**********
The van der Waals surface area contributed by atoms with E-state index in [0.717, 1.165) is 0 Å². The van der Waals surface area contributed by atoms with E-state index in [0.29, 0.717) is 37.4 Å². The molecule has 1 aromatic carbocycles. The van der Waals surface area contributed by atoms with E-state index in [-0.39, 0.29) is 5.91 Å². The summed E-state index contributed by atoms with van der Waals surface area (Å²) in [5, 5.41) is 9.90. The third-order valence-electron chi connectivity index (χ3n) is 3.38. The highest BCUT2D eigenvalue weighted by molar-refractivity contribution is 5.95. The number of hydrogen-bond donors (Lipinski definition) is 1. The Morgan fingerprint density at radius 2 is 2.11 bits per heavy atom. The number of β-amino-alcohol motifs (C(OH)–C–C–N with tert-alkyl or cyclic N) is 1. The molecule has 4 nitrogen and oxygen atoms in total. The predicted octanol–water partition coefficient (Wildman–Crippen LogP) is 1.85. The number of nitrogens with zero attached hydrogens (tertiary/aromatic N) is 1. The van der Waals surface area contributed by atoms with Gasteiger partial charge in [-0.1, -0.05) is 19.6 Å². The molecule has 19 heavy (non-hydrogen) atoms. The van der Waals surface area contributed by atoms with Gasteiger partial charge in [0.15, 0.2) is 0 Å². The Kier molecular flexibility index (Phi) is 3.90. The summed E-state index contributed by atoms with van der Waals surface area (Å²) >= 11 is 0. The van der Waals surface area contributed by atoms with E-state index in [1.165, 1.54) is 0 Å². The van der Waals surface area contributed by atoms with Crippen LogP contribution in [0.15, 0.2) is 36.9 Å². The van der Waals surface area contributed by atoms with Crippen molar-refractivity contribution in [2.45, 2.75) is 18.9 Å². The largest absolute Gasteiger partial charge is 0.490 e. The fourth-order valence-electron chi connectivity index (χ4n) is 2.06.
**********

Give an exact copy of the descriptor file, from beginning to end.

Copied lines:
The van der Waals surface area contributed by atoms with E-state index in [0.717, 1.165) is 0 Å². The van der Waals surface area contributed by atoms with E-state index in [0.29, 0.717) is 37.4 Å². The molecule has 1 aromatic carbocycles. The van der Waals surface area contributed by atoms with E-state index in [-0.39, 0.29) is 5.91 Å². The summed E-state index contributed by atoms with van der Waals surface area (Å²) in [5, 5.41) is 9.90. The third-order valence-electron chi connectivity index (χ3n) is 3.38. The highest BCUT2D eigenvalue weighted by molar-refractivity contribution is 5.95. The number of hydrogen-bond donors (Lipinski definition) is 1. The Morgan fingerprint density at radius 2 is 2.11 bits per heavy atom. The number of β-amino-alcohol motifs (C(OH)–C–C–N with tert-alkyl or cyclic N) is 1. The molecule has 4 nitrogen and oxygen atoms in total. The predicted octanol–water partition coefficient (Wildman–Crippen LogP) is 1.85. The number of nitrogens with zero attached hydrogens (tertiary/aromatic N) is 1. The van der Waals surface area contributed by atoms with Gasteiger partial charge in [-0.1, -0.05) is 19.6 Å². The molecule has 19 heavy (non-hydrogen) atoms. The van der Waals surface area contributed by atoms with Gasteiger partial charge in [0.15, 0.2) is 0 Å². The Kier molecular flexibility index (Phi) is 3.90. The summed E-state index contributed by atoms with van der Waals surface area (Å²) >= 11 is 0. The van der Waals surface area contributed by atoms with E-state index in [1.165, 1.54) is 0 Å². The van der Waals surface area contributed by atoms with Crippen LogP contribution in [0.15, 0.2) is 36.9 Å². The van der Waals surface area contributed by atoms with Crippen molar-refractivity contribution in [2.45, 2.75) is 18.9 Å². The largest absolute Gasteiger partial charge is 0.490 e. The fourth-order valence-electron chi connectivity index (χ4n) is 2.06.